Baird's Dream: Introduction
When the US National Museum, now known as the Arts & Industries Building, opened in 1881, it was the embodiment of the hopes and dreams of one man, Spencer Fullerton Baird (1823-1887), second Secretary of the Smithsonian. The opening of the National Museum Building also irrevocably established the Smithsonian as the national museum of the United States. When James Smithson (1765-1829) wrote his will, he was quite vague about what he expected his institution for "the increase and diffusion of knowledge" to be. The United States Congress debated for a decade whether the Smithsonian should be a library, university, astronomical observatory, scientific research institute, or even a museum. A quintessential American political compromise, the 1846 act establishing the Smithsonian included almost all of these things. The first Smithsonian Secretary, Joseph Henry (1797-1878), a physicist, wanted the Smithsonian to primarily be a scientific research institute. He was reluctant to run a museum or national library that might use all the Smithsonian's funding and leave little for basic research. He believed museums reached only a local audience and the Smithson bequest should not be spent on popular attractions.
However, Secretary Henry did believe in collecting natural history specimens for research. In 1850 he hired a natural history curator, Spencer Fullerton Baird, who arrived at the Smithsonian with two railroad cars of natural history specimens and a dream that he would someday be the director of a great national museum. Born in Reading, Pennsylvania, in 1823, Baird was a naturalist and inveterate collector. When he was hired, the Smithsonian was a mere four years old, and the Smithsonian Institution Building, or "Castle," was still under construction. The natural history collection consisted of 6000 specimens which Baird immediately set about working up for publication. Baird spent his early years carrying out Henry's programs, publishing scientific books and coordinating the international exchange of thousands of publications. But he knew what he really wanted to be doing, so he quietly but steadily built a museum collection. In July of 1853, Baird wrote to his mentor, Smithsonian Regent George Perkins Marsh, "I expect the accumulation of a mass of matter thus collected (which the Institution cannot or will not 'curate' efficiently) to have the effect of forcing our government into establishing a National Museum, of which (let me whisper it) I hope to be director. Still even if this argument don't weigh now; it will one of these days and I am content to wait." Baird had to wait until Secretary Henry's death in 1878 to get his own museum, and had only a few years to set it on its course, but in the end, his dream was realized in this building.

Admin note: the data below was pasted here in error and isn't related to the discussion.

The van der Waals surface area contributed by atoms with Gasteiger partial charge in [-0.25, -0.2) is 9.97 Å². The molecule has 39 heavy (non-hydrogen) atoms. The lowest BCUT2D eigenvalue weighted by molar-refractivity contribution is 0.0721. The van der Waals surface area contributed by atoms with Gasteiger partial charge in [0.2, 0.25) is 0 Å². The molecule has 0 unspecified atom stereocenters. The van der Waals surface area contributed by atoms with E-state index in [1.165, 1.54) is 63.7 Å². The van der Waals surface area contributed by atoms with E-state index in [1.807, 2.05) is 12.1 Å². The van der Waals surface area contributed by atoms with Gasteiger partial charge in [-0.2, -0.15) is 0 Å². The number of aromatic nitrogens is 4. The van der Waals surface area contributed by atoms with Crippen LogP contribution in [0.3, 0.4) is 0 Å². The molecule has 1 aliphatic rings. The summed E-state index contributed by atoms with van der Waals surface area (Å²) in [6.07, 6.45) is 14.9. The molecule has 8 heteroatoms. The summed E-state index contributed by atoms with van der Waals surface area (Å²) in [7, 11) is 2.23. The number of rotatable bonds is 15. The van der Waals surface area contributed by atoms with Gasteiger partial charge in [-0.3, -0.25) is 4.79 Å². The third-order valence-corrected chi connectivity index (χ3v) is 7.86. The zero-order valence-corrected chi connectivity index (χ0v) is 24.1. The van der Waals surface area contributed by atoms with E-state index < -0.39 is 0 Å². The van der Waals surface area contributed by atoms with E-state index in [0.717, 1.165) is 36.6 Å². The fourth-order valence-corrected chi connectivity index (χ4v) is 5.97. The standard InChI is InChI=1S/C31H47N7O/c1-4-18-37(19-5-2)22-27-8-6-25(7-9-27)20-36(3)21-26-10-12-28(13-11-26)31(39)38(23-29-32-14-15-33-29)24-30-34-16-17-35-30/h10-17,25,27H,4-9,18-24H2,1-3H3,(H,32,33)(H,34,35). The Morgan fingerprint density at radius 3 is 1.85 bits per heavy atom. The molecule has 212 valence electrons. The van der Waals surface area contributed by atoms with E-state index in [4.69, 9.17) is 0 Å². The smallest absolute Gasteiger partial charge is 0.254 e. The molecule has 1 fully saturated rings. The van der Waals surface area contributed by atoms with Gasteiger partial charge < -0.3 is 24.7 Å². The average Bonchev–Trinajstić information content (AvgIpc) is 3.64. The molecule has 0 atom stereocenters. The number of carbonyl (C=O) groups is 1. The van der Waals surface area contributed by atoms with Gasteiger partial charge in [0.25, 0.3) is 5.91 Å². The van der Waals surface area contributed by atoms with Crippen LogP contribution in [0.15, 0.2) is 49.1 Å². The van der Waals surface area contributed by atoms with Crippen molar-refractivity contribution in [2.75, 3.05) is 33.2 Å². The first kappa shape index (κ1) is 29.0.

At the time of the Castle’s completion in 1855, our young nation was beginning to establish national collections, but had no way to care for them. For many, the Smithsonian was that place and the Castle was soon filled with objects of art, culture, industry, and science, regardless of Secretary Henry’s wishes.
Prior to coming to the Smithsonian, many of these art, historical, and natural history collections were housed at the Patent Office Building in the museum of the National Institute, a private group formed in 1840. As the founding fathers passed away, concerned citizens sought to preserve their memory by collecting tangible objects associated with these noted men. Called the "Historical Relics Collection," these portraits, military gear, and artifacts of everyday life soon gained iconic status as these objects came to stand for the ideals, values, and accomplishments of the men who had once used them. Scientific specimens from government expeditions were also placed on display. The National Institute gallery soon became a popular Washington attraction, but it lacked the funding and staff to properly care for its rapidly growing collections, so the Patent Office was given responsibility for this "National Gallery."
In 1858, the Smithsonian took its first big step towards becoming the National Museum when the National Institute's scientific collections were transferred to it. The Congress then gave the Smithsonian its first federal appropriation to care for these national collections. Baird devoted himself to the collections and in 1872 was given full responsibility for the U.S. National Museum.
Baird's dream received a great stimulus when Secretary Henry appointed him to the interagency committee to prepare the government exhibits for the Centennial Exposition in Philadelphia in 1876. The Congressional plan for the government exhibit in Philadelphia had an interesting provision: it stated that the appropriation was to be considered a LOAN to the exposition directors. If income from the exposition was sufficient for the loan to be repaid, Congress would then allow part of those funds to be used to construct a National Museum Building. This tantalizing possibility seems to have motivated Baird to do his very best.